[math]\displaystyle{ {\mathbf Q}_{_{\mathbf \Delta X}} \equiv({\mathbf G}^T\,{\mathbf G})^{-1}=\left[ \begin{array}{cccc} q_{xx}&q_{xy}&q_{xz}&q_{xt} \\ q_{xy}&q_{yy}&q_{yz}&q_{yt} \\ q_{xz}&q_{yz}&q_{zz}&q_{zt} \\ q_{xt}&q_{yt}&q_{zt}&q_{tt} \\ \end{array} \right] \qquad \mbox{(10)} }[/math]

  • Geometric Dilution of Precision:
[math]\displaystyle{ GDOP=\sqrt{q_{xx}+q_{yy}+q_{zz}+q_{tt}} }[/math]
  • Position Dilution of Precision:
[math]\displaystyle{ PDOP=\sqrt{q_{xx}+q_{yy}+q_{zz}} }[/math]
  • Time Dilution of Precision:
[math]\displaystyle{ TDOP=\sqrt{q_{tt}} }[/math]

Using (3) the sub-matrix matrix [math]\displaystyle{ {\mathbf Q}_{xyz} }[/math] of [math]\displaystyle{ {\mathbf Q}_{_{\mathbf \Delta X}} }[/math] can be transformed to ENU coordinates as [math]\displaystyle{ {\mathbf Q}_{enu}={\mathbf R}^T\,{\mathbf Q}_{xyz}\,{\mathbf R} }[/math], in order to define:

  • Horizontal Dilution of Precision:
[math]\displaystyle{ HDOP=\sqrt{q_{ee}+q_{nn}} }[/math]

  • Vertical Dilution of Precision:
[math]\displaystyle{ VDOP=\sqrt{q_{uu}} }[/math]

Thence, estimations of the expected accuracy are given by:

  • GDOP, [math]\displaystyle{ \sigma_{0} }[/math] ... geometric precision in position and time
  • PDOP, [math]\displaystyle{ \sigma_{0} }[/math] ... precision in position
  • TDOP , [math]\displaystyle{ \sigma_{0} }[/math] ... precision in time
  • HDOP , [math]\displaystyle{ \sigma_{0} }[/math] ... precision in horizontal positioning
  • VDOP , [math]\displaystyle{ \sigma_{0} }[/math] ... precision in vertical positioning

where, basically, DOP represents an approximate ratio factor between the precision in the measurements ([math]\displaystyle{ \sigma_0 }[/math]) and in positioning. This ratio is computed only from the satellites-receiver geometry.

Measured Accuracy

Let [math]\displaystyle{ \Delta E_i }[/math], [math]\displaystyle{ \Delta N_i }[/math] and [math]\displaystyle{ \Delta U_i }[/math] the errors in the East, North and Vertical components of the [math]\displaystyle{ i }[/math]-th position estimate sample. The RMS vertical, horizontal (2-D) and 3-D errors are defined as [footnotes 3]:

[math]\displaystyle{ \mbox{rms vertical error}=\sqrt{\frac{1}{n}\sum_{i=1}^n{\Delta U_i^2}} \qquad \mbox{(11)} }[/math]
[math]\displaystyle{ \mbox{2-D rms horizontal error}=\sqrt{\frac{1}{n}\sum_{i=1}^n{\left ( \Delta E_i^2+\Delta N_i^2 \right )}} \qquad \mbox{(12)} }[/math]
[math]\displaystyle{ \mbox{3-D rms error}=\sqrt{\frac{1}{n}\sum_{i=1}^n{\left ( \Delta E_i^2+\Delta N_i^2 +\Delta U_i^2\right )}} \qquad \mbox{(13)} }[/math]

Other measures of the quality of the position estimates are:

  • 50th or 95th percentiles of horizontal, vertical and 3-D errors.
  • CEP: Circular Error Probable, as the 50th percentile of horizontal error.
  • SEP: Spherical Error Probable, as the 50th percentile of 3-D error.
  • 2drms: calculated as twice the 2-D rms horizontal error given by (12).

Assuming that the position estimates follows a multivariate normal distribution centred at the true position and the errors in north, east and up are uncorrelated, with [math]\displaystyle{ \sigma_E=\sigma_N }[/math] and [math]\displaystyle{ \sigma_U=2(\sigma_e^2+\sigma_N^2)^{1/2} }[/math], thence, the following relations can be considered ( [Misra and Enge, 2001] [1]):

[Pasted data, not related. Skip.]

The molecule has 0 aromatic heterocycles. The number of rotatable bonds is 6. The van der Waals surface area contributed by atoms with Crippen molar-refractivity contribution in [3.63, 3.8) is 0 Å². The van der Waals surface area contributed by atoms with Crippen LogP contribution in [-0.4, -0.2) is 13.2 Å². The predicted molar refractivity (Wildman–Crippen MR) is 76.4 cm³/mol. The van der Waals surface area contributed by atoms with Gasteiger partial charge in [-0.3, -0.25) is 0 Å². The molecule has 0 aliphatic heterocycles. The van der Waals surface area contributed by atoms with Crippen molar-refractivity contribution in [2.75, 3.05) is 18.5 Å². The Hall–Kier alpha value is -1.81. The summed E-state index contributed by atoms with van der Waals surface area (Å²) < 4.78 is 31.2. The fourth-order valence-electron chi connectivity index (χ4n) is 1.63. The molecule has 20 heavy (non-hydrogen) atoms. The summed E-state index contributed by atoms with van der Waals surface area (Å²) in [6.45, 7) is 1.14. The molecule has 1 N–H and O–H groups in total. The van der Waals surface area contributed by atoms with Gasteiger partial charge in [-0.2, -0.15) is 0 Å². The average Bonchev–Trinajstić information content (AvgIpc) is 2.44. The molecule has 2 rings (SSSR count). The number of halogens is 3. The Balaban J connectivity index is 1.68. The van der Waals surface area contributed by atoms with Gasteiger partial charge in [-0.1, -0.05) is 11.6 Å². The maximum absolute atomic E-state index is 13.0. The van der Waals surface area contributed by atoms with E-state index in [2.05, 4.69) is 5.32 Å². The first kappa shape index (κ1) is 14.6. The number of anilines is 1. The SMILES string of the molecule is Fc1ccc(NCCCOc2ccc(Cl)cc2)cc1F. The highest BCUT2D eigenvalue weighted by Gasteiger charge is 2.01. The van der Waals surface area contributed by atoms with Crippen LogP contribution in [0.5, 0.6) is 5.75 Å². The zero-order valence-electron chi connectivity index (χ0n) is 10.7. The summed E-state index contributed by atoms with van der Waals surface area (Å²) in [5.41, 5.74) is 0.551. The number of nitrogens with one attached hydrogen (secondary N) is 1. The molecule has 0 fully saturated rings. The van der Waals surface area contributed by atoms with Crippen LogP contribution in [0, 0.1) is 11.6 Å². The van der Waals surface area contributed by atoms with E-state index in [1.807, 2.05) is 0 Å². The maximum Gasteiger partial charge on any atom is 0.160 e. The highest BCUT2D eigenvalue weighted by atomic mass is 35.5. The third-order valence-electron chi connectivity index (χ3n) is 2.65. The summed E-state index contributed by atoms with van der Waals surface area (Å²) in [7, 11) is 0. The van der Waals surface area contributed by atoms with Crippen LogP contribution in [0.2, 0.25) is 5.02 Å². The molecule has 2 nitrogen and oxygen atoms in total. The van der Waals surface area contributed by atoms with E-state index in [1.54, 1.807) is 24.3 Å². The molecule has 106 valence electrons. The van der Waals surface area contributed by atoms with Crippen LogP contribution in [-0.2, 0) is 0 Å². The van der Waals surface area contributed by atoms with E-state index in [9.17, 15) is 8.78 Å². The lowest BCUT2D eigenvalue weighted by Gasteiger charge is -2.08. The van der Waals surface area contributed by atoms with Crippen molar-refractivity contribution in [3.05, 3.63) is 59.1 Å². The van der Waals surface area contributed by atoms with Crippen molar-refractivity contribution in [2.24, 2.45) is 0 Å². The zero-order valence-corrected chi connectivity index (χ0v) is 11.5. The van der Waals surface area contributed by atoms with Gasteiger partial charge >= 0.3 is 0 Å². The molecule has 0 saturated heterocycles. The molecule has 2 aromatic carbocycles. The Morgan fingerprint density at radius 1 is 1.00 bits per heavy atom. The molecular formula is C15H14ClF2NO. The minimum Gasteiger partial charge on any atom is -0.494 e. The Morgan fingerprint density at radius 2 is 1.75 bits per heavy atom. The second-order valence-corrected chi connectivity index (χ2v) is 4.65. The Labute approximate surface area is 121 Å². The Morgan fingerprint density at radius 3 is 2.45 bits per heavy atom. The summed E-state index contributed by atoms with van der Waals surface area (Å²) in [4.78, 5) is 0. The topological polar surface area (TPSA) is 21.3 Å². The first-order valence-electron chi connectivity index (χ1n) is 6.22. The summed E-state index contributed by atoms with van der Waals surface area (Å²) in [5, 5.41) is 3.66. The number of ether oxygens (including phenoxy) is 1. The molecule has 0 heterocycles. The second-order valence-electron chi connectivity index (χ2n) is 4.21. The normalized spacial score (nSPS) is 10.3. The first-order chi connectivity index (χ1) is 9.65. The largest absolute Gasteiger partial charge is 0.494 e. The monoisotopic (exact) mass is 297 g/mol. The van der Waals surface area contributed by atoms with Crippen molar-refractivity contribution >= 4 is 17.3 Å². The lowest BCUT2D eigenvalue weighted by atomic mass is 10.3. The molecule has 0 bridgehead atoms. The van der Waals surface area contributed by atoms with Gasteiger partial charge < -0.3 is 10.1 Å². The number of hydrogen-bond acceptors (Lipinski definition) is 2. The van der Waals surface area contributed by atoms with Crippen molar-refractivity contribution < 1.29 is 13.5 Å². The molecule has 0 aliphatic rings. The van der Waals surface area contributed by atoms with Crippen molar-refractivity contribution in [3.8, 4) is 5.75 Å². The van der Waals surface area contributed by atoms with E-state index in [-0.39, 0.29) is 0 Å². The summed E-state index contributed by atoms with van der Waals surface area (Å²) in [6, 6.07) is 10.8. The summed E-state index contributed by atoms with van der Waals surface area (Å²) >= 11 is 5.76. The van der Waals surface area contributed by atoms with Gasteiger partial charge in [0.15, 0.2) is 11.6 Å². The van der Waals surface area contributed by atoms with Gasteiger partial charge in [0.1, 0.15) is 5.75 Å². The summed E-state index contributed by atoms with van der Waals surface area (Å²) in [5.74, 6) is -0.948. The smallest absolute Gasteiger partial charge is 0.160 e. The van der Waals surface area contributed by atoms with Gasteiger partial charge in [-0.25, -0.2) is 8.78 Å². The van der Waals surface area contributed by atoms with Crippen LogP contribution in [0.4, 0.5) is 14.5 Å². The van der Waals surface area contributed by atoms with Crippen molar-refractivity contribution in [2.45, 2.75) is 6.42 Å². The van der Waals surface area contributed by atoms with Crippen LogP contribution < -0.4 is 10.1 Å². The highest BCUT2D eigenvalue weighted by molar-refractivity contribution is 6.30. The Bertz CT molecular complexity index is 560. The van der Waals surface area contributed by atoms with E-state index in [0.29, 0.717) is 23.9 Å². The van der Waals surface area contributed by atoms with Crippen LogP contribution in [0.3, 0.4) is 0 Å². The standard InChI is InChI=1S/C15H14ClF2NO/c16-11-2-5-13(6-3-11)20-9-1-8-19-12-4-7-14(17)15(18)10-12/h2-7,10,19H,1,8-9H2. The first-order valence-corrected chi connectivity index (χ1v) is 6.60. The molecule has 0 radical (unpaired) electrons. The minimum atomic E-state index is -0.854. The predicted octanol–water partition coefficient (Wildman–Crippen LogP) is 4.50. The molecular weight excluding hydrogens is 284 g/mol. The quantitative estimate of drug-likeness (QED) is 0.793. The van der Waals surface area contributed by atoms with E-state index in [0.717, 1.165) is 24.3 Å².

rms vertical error [math]\displaystyle{ \qquad \simeq 0.5 \times }[/math] vertical error (95%)
[math]\displaystyle{ \simeq }[/math] 2drms
0.9 [math]\displaystyle{ \times }[/math] 3-D rms error
2-D rms error [math]\displaystyle{ \qquad =0.5 \times }[/math] 2drms
[math]\displaystyle{ \simeq 0.6 \times }[/math] horizontal error (95%)
1.2 [math]\displaystyle{ \times }[/math] CEP
3-D rms error [math]\displaystyle{ \qquad =2.2 \times }[/math] 2-D rms error
1.2 [math]\displaystyle{ \times }[/math] horizontal error (95%)
1.3 [math]\displaystyle{ \times }[/math] SEP

A wide discussion on such accuracy equivalences can be found in [Diggelen, 2007] [2].


  1. ^ Note [math]\displaystyle{ (\lambda,\varphi) }[/math] are the ellipsoidal coordinates and, thence, the vector [math]\displaystyle{ {\mathbf u} }[/math] is orthogonal to the tangent plane to the ellipsoid, which is defined by [math]\displaystyle{ (\hat{\mathbf e}, \hat{\mathbf n}) }[/math]. If [math]\displaystyle{ (\lambda,\varphi) }[/math] are taken as the spherical latitude and longitude, thence, the vector [math]\displaystyle{ {\mathbf u} }[/math] is in the radial direction and [math]\displaystyle{ (\hat{\mathbf e}, \hat{\mathbf n}) }[/math] defines the tangent plane to the sphere.
  2. ^ The matrix [math]\displaystyle{ {\mathbf P}_{enu} }[/math] can be obtained directly in the ENU coordinates, using the geometry matrix [math]\displaystyle{ {\mathbf G} }[/math] computed in the ENU coordinates. In this local system the rows of matrix [math]\displaystyle{ {\mathbf G} }[/math] (see Code Based Positioning (SPS)) are [math]\displaystyle{ [\cos el^i \sin az^i, \cos el^i \cos az^i, \sin el^i, 1] }[/math], where [math]\displaystyle{ el^i }[/math] and [math]\displaystyle{ az^i }[/math] are the elevation and azimuth angle of the satellite [math]\displaystyle{ i }[/math] observed from the receiver position, (see Transformations between ECEF and ENU coordinates).
  3. ^ Notice that the [math]\displaystyle{ rms }[/math] equals to the standard derivation [math]\displaystyle{ s }[/math] only when the mean position error is zero. Indeed, let [math]\displaystyle{ m=\frac{1}{n}\sum_{i=1}^n{x_i} \mbox{ ; }rms=\sqrt{\frac{1}{n}\sum_{i=1}^n{x_i^2}} \mbox{ ; } s=\sqrt{\frac{1}{n}\sum_{i=1}^n{(x_i-m)^2}} \qquad \mbox{ thence } \qquad rms^2=s^2+m^2 }[/math]


  1. ^ [Misra and Enge, 2001] Misra, P. and Enge, P., 2001. Global Positioning System. Signals, Measurements and Performance.. Ganga-Jamuna Press, Massachusetts, U.S.
  2. ^ [Diggelen, 2007] Diggelen, F. v., 2007. GNSS Accuracy: Lies, Damn Lies, and Statistics. GPS World. 18(1), pp. 26-32.